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Pro Football : Spotting Up For The Three / A Glance At This Week In The Nfl

September 27, 1993|Tim Kawakami

Another week, another batch of games dominated by little guys who would probably rather be playing soccer.

National Football League? More like the National Field goal League.

Nine games were played Sunday, and in every game but the Rams' defeat of the Houston Oilers, the team whose kicker made the most field goals won the game. Every game but the Rams' and New England-New York had at least four field goals.

Nine games (eight, by the way, on artificial surface), 39 field goals. That's an average of over four field goals a game in a league that before Sunday already was on pace to break a season record for field goals.

Forget about fullbacks and first downs, touchdowns and third downs, Dan Marino and Jim Kelly. This year, everything's a prelude to the fabulous field goal.

Some of the highlights:

--In Minneapolis, no other Viking non-kicker put points on the board, but it didn't matter because Fuad Reveiz kicked his fifth three-pointer of the game, a 22-yarder, to lift Minnesota over the Green Bay Packers, 15-13, with six seconds to play. Earlier, Reveiz made a 51-yard attempt.

Green Bay's Chris Jacke chipped in two field goals of his own.

--In Detroit, the Lions' Jason Hanson made more news by his failure than his successes, which, again, were many. Hanson's missed 43-yard attempt in the third quarter of Detroit's 26-20 victory over the Cardinals was his first miss as a pro from inside 45 yards. He had been 30 for 30.

That didn't prevent him from making four field goals in the game, anyway, two more than Phoenix's Greg Davis, who stirred up a little drama of his own by making a 54-yarder at the end of the first half. That was the longest of his career and the longest in Cardinal history.

--In Orchard Park, N.Y., Buffalo's Steve Christie kicked a 59-yard field goal at the end of the first half, tying him for the third-longest field goal in NFL history.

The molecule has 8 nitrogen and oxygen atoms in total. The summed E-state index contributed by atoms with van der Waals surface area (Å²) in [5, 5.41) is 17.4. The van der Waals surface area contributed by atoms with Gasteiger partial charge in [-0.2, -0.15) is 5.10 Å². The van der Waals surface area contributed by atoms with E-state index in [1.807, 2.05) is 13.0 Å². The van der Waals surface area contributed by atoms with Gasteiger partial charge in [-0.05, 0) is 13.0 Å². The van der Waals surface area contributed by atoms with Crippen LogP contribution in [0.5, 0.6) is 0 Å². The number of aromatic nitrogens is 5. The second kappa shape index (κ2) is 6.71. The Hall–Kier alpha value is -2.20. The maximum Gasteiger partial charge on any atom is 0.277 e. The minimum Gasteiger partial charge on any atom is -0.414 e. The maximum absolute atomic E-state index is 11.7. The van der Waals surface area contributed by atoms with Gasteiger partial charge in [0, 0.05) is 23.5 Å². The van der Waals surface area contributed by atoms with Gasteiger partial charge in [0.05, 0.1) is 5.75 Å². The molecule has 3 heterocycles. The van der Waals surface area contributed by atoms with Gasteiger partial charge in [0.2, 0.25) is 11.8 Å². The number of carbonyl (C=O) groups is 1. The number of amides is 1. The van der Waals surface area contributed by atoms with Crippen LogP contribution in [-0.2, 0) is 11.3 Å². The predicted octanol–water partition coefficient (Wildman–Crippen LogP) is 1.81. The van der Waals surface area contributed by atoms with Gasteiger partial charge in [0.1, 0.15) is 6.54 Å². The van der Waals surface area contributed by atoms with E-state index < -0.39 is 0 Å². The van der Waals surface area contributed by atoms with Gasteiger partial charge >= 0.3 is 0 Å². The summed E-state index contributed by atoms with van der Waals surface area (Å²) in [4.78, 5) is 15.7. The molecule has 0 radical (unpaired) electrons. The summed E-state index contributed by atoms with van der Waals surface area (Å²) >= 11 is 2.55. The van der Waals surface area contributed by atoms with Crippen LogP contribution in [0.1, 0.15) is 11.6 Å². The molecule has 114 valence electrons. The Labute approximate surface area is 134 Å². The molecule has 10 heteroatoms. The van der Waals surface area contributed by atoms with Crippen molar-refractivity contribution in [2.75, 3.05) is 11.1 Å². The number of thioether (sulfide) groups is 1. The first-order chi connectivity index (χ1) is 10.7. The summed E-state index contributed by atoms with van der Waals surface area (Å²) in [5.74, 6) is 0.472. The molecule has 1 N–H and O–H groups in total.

It was the longest kick in Christie's four-year pro career and the longest since Miami's Pete Stoyanovich kicked a 59-yarder Nov. 12, 1991, against the New York Jets. Philadelphia's Tony Franklin also kicked a 59-yarder Nov. 12, 1979, against Dallas.

The field goal was the longest in Bills history, eclipsing a 54-yarder Christie kicked last year against Miami.

The longest field goal in NFL history was 63 yards by Tom Dempsey in 1970. Steve Cox and Morten Andersen have made 60-yarders.

Stoyanovich, though, kicked three field goals to Christie's two in the game, and Miami won, 22-13.

--At New Orleans, the Saints' Andersen was involved in the kicking craze, of course, beating the San Francisco 49ers on a 49-yard kick with five seconds remaining after Mike Cofer had tied it with a 30-yarder.

Andersen also had two other field goals in New Orleans' 16-13 victory.

All this took place, incidentally, with San Diego's John Carney, on a pace to make 69 field goals this year, resting his foot on a bye week.


If Jeff George, who held out of Indianapolis Colt training camp for 36 days for reasons that are still mostly unexplained, was wondering what the home crowd's response to his first appearance would be, he has to wait no more.

When he made his 1993 debut in the third quarter of Sunday's game at Indianapolis against the Cleveland Browns, he received a loud mixture of boos and a smattering of applause.

George entered the game when starter Jack Trudeau had to leave for a series after injuring a muscle in his leg. Trudeau returned after George handed off three consecutive times deep in Indianapolis territory and the Colts punted.

George, fourth on the franchise's all-time list for pass completions and fifth in passing yardage after three seasons, had been the club's emergency quarterback behind backup Don Majkowski and starter Jack Trudeau in his team's first two games, but moved up to No. 2 last week.

The Colts won, 23-10.


If it seems as if the Detroit Lions haven't had any other running back besides Barry Sanders these past few years, you're not far off. At least not any other running back who got the ball into the end zone.

Since a Garry James touchdown in 1988, Sanders had been the only Lion runner to rush for a touchdown. The only one in almost five years.

Sunday, that weird streak came to an end, when somebody named Derrick Moore put one in from one yard out in the second quarter.

When will the next non-Barry Detroit running back touchdown happen? Maybe we should check back with Detroit in about, say, 1998.


They had a brand-new coordinator, but a quarterback who is used to beating the Green Bay Packers no matter who calls the plays. And Jim McMahon, the quarterback the Minnesota Vikings picked up in the off-season to teach them how to win, did not fail Sunday.

With Brian Billick only one week into his new job as offensive coordinator replacing Jack Burns, McMahon ad-libbed a 45-yard pass to Eric Guliford to set up the Vikings' game-winning field goal with six seconds left to play.

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